How to Terminate a Lease Due to a Physical or Mental Disability

If a tenant has a qualified disability, they can request early termination of their lease as a reasonable accommodation under the federal Fair Housing Act or the ADA. Once the landlord receives this request, they must honor it by terminating the lease.

If the landlord refuses to do so, the tenant can file a Fair Housing complaint or pursue legal action.

9. Landlord Retaliation

In Hawaii, a tenant can break a lease early, without penalty, if a landlord retaliates against the tenant . Hawaii law does not allow a landlord to retaliate against a tenant for exercising their rights under the law.


This right cannot be waived. Any lease clause attempting to is unenforceable.

What Qualifies as Landlord Retaliation?

Hawaii law sets forth specific instances that qualify as landlord retaliation. First a tenant must do one of the following:

  • Exercise or attempt to exercise their rights under the law
  • Request a repair or remedy under law or the lease
  • Complain to a governmental entity responsible for enforcing building or housing codes, a public utility, or a civic or nonprofit agency

After a tenant exercises one of these rights, any of the following actions may qualify as landlord retaliation:

  • Filing, or threatening to file, an eviction proceeding
  • Banning the tenant from common areas
  • Decreasing services (e.g., shutting off heat or hot water)
  • Refusing to make repairs
  • Increasing rent
  • Terminating the lease

How to Prove or Verify Landlord Retaliation

In Hawaii, a tenant can establish a case for landlord retaliation by providing evidence of the rights exercised under the law. This could include documentation of a complaint filed with a governmental agency, an eviction proceeding, or an altered lease.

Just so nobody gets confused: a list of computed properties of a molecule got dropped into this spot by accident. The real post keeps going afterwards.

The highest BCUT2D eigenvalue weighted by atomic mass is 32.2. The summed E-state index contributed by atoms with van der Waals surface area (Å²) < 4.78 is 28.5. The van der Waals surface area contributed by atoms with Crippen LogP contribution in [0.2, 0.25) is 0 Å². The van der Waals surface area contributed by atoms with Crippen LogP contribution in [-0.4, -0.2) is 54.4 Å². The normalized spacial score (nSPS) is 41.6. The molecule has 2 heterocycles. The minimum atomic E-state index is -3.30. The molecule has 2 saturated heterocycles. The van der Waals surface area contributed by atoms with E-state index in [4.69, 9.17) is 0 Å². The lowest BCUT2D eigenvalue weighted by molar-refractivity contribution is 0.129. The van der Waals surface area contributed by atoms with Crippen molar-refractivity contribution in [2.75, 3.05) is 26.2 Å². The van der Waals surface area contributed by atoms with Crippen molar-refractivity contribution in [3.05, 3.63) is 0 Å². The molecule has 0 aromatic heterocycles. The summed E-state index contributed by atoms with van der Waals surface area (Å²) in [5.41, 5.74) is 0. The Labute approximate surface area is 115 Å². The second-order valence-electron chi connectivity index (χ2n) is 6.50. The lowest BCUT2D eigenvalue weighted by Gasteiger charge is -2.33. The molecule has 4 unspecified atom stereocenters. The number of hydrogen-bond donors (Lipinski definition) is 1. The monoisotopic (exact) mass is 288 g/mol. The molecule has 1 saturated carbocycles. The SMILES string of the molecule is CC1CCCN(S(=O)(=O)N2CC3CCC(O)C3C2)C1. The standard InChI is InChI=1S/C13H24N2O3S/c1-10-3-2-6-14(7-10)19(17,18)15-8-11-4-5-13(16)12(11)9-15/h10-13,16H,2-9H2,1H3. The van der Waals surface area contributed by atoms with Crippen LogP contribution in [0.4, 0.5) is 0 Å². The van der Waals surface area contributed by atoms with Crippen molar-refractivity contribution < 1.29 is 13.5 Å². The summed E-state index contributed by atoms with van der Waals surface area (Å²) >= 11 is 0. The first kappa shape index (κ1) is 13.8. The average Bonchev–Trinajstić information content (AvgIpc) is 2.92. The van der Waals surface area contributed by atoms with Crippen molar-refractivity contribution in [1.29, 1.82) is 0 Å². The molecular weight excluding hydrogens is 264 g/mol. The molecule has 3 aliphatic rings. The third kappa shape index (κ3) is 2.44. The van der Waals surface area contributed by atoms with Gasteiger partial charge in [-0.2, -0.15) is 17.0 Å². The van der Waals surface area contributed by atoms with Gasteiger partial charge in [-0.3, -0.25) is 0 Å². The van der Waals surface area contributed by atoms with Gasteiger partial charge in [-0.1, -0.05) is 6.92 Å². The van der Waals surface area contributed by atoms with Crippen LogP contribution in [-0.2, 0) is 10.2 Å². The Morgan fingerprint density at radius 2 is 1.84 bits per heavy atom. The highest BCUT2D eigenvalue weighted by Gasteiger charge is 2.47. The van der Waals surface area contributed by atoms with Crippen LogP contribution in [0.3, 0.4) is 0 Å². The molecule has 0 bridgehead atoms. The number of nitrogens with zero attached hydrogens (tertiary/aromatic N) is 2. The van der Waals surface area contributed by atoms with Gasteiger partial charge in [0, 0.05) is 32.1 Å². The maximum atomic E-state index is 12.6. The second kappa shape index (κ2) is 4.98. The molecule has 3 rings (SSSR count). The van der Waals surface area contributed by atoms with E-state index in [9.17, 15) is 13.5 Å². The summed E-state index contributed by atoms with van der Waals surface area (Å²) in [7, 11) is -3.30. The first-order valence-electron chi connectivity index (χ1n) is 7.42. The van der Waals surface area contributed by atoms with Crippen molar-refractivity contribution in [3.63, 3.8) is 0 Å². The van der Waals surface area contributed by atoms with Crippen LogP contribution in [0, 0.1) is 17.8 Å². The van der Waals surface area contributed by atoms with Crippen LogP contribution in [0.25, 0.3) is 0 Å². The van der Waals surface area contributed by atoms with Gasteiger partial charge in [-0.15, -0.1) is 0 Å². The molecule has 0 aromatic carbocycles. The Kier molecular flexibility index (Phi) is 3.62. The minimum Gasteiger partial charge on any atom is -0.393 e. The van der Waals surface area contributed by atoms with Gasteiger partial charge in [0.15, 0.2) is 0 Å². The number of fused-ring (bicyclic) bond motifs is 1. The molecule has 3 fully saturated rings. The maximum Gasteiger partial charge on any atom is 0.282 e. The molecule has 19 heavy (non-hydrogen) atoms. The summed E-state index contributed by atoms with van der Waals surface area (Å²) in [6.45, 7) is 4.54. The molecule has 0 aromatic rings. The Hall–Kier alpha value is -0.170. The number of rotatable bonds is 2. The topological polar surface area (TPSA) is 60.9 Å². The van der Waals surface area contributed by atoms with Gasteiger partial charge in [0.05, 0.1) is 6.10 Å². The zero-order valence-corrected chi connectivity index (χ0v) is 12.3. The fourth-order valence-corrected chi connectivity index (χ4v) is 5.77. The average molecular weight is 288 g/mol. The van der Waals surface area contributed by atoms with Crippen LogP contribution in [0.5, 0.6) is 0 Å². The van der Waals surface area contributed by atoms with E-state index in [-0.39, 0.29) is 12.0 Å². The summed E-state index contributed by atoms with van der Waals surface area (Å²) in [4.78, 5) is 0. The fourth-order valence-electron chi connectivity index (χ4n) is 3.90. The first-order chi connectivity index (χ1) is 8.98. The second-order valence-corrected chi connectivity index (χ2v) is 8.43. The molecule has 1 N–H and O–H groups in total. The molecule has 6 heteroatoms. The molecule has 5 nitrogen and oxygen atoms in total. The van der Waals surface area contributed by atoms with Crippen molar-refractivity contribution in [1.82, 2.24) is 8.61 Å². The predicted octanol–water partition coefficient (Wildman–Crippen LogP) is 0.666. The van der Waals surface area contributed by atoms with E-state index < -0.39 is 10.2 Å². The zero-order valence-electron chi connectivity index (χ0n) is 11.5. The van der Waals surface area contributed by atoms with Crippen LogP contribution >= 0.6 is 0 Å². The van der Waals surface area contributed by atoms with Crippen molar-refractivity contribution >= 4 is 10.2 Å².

However, if the landlord can prove that the action was not taken for purposes of retaliation, they will not be held liable. This would require the landlord to provide evidence that they intended to take the same action before the tenant’s actions.

A landlord may also show that they exercised certain lawful rights through any of the following:

  • Increasing rent under an escalation clause in a written lease for utilities, taxes, or insurance
  • Increasing rent or reducing services as part of a pattern of rent increases or service reductions for an entire multi-unit building
  • An otherwise valid eviction or lease termination because the tenant is delinquent in rent, intentionally damages property, or materially breaches the lease

How to Terminate a Lease Due to Landlord Retaliation

To terminate a lease for landlord harassment in Hawaii, a tenant must get court permission. To do so, the tenant must file a complaint or petition with the Hawaii Magisterial District Court.

After the landlord files an answer to the complaint, the court may set a hearing. If a court finds that landlord retaliation occurred, the tenant may terminate a lease and the landlord may be liable for monetary damages.